Senator Lindsey Graham during a town hall meeting at Furman University in Greenville, October 12, 2009.
Photo by Patrick Collard of the Greenville News.
I didn't get the chance to attend Lindsey Graham's raucous town hall meeting, since I was working late Monday night. But the right wing of his party showed up, solidifying those reasons why South Carolina Democrats rarely challenge him.
The upstate Bob-Jones-faction of the South Carolina GOP elected both of our Senators (who come from the upstate): Jim DeMint and Lindsey Graham. Despite all the juicy rumors that have consistently flown around the still-unmarried Graham, he seems virtually untouchable as far as the vote goes.
And there is no question, Graham is not as far-right as DeMint, who makes him look like a bastion of centrism.
Just like the town hall meeting I attended in Travelers Rest (which is, incidentally, right down the road from Furman University), the local right wing came out in droves. I would not have enjoyed the spectacle. If Graham had shown up at the one I went to, I am sure they would have eaten him for dinner similarly.
But he didn't get to be Lindsey Graham for nothing. (I have written here before about how well he can work a crowd). He stood there, all 63 inches of himself, and staunchly defended his record as "conservative" (even when it isn't) and didn't back down:
Senator tells some to 'chill out' during town hall meeting at Furman
By Ben Szobody • Staff writer • October 13, 2009
An often clamorous crowd blasted, grilled and occasionally cheered Republican U.S. Sen. Lindsey Graham in a town hall meeting Monday that centered on health care reform but returned repeatedly to his controversial positions on climate change, judicial appointees and immigration.(((sigh)))
Graham returned the fire with a grin, at times shouting over his most boisterous critics and telling some who questioned his Christianity and party loyalty that their minority conservative views wouldn’t succeed without the political coalitions he said are necessary to serve the majority of Americans and attract enough votes in Congress.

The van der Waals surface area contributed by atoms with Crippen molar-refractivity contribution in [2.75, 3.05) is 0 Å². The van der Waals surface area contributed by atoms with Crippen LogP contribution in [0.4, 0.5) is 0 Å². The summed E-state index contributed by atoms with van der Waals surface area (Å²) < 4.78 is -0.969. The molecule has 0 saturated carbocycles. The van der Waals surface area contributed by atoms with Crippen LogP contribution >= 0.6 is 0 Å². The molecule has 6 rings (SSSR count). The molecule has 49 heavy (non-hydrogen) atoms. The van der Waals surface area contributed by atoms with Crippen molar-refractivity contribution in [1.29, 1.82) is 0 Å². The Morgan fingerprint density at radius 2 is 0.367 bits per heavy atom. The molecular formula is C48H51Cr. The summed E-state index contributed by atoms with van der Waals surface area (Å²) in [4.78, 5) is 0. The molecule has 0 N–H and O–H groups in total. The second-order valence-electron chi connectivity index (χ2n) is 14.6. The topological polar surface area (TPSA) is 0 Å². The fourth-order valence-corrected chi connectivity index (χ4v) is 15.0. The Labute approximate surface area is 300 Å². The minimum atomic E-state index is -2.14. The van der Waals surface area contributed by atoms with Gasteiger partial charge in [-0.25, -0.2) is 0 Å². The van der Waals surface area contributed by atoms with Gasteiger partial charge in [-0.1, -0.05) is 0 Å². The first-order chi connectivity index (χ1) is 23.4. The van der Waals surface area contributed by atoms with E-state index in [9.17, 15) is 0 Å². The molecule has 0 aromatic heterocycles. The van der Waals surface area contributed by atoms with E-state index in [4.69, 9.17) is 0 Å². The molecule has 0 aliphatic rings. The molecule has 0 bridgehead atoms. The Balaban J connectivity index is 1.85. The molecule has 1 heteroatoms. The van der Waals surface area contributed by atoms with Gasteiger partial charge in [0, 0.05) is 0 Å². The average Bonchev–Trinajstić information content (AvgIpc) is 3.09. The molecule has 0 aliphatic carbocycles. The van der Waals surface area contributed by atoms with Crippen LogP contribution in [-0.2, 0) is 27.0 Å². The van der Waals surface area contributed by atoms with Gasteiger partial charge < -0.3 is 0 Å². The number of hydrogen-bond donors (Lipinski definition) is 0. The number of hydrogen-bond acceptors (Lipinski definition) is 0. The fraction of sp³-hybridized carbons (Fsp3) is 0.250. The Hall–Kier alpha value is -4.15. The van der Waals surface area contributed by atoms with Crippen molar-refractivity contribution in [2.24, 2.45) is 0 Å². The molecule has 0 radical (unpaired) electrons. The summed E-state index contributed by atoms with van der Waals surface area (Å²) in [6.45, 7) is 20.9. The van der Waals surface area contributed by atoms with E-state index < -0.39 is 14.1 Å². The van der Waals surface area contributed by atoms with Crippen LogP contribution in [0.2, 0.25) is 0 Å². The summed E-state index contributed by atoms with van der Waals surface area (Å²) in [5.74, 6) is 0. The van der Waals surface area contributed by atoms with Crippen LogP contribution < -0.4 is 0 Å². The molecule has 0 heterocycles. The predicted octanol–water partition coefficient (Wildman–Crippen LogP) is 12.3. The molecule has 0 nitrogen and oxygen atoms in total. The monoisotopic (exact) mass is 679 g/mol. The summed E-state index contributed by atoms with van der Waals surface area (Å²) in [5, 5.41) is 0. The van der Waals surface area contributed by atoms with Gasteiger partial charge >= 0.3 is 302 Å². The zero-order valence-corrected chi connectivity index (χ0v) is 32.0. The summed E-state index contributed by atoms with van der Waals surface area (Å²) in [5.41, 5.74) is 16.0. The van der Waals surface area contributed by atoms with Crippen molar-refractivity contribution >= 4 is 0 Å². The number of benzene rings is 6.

“If you don’t like it, you can leave,” he said.
The 75-minute forum filled several sections of Furman University’s Timmons Arena and attracted demonstrators, critics with handheld cameras, shouts of “traitor” and “Sotomayor” — and a smattering of supporters.
Graham repeatedly told those who shouted to “chill out” and addressed most of the hot-button issues that have rankled some in the state’s conservative epicenter, including a newspaper column he co-authored this week with Democratic Sen. John Kerry that called for climate change legislation.
One man told Graham he had “betrayed” conservatism and made a “pact with the devil” by working with Democrats and asked when Graham would switch parties. Pockets of the audience whooped, stood and stomped on the risers.
Graham said he’s not going anywhere and would grow the party instead, defending his conservative credentials on issues such as abortion and guns and calling the view of Libertarians who believe President Bush was a war criminal “nuts.”
Graham said, “We’re not going to be the party of angry white guys,” to more shouts and a sudden rush of personal cameras.
A woman who had been carrying a sign that condemned “unconstitutional, anti-Christ, socialist, federal, deficit-spending programs” told Graham that “God does not compromise” and that he had violated his oath of office by supporting federal ideas including health care reform that overstep states’ rights.
he was supported by more stomping, clapping and cheering. Graham asked her how she’d voted for president, and she identified Chuck Baldwin of the Constitution Party as her choice.
Graham then said he wasn’t there to please her, and that her party had lost the election “marketplace” of ideas.